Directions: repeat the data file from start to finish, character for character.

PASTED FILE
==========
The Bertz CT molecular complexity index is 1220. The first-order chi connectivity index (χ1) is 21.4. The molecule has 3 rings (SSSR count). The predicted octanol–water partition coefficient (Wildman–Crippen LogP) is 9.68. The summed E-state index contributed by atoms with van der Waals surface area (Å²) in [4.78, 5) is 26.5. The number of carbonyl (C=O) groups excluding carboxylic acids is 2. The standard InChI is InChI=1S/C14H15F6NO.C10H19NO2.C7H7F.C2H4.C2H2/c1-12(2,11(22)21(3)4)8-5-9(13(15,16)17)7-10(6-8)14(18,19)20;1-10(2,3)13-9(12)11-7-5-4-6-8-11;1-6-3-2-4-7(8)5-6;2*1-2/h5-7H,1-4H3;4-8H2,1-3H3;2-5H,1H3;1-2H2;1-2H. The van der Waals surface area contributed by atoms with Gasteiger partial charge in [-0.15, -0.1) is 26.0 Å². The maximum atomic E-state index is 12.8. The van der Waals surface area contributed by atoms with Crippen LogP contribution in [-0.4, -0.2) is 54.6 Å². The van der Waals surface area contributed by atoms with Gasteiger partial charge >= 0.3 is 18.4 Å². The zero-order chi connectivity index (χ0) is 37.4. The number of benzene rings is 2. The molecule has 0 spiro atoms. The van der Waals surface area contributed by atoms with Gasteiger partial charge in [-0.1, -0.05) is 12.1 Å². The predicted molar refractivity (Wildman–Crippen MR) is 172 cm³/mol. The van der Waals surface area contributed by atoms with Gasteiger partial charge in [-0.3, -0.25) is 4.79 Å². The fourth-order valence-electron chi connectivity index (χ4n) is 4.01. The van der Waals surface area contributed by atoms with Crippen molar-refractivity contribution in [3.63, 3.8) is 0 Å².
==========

The Bertz CT molecular complexity index is 1220. The first-order chi connectivity index (χ1) is 21.4. The molecule has 3 rings (SSSR count). The predicted octanol–water partition coefficient (Wildman–Crippen LogP) is 9.68. The summed E-state index contributed by atoms with van der Waals surface area (Å²) in [4.78, 5) is 26.5. The number of carbonyl (C=O) groups excluding carboxylic acids is 2. The standard InChI is InChI=1S/C14H15F6NO.C10H19NO2.C7H7F.C2H4.C2H2/c1-12(2,11(22)21(3)4)8-5-9(13(15,16)17)7-10(6-8)14(18,19)20;1-10(2,3)13-9(12)11-7-5-4-6-8-11;1-6-3-2-4-7(8)5-6;2*1-2/h5-7H,1-4H3;4-8H2,1-3H3;2-5H,1H3;1-2H2;1-2H. The van der Waals surface area contributed by atoms with Gasteiger partial charge in [-0.15, -0.1) is 26.0 Å². The maximum atomic E-state index is 12.8. The van der Waals surface area contributed by atoms with Crippen LogP contribution in [-0.4, -0.2) is 54.6 Å². The van der Waals surface area contributed by atoms with Gasteiger partial charge >= 0.3 is 18.4 Å². The zero-order chi connectivity index (χ0) is 37.4. The number of benzene rings is 2. The molecule has 0 spiro atoms. The van der Waals surface area contributed by atoms with Gasteiger partial charge in [-0.1, -0.05) is 12.1 Å². The predicted molar refractivity (Wildman–Crippen MR) is 172 cm³/mol. The van der Waals surface area contributed by atoms with Gasteiger partial charge in [-0.3, -0.25) is 4.79 Å². The fourth-order valence-electron chi connectivity index (χ4n) is 4.01. The van der Waals surface area contributed by atoms with Crippen molar-refractivity contribution in [3.63, 3.8) is 0 Å².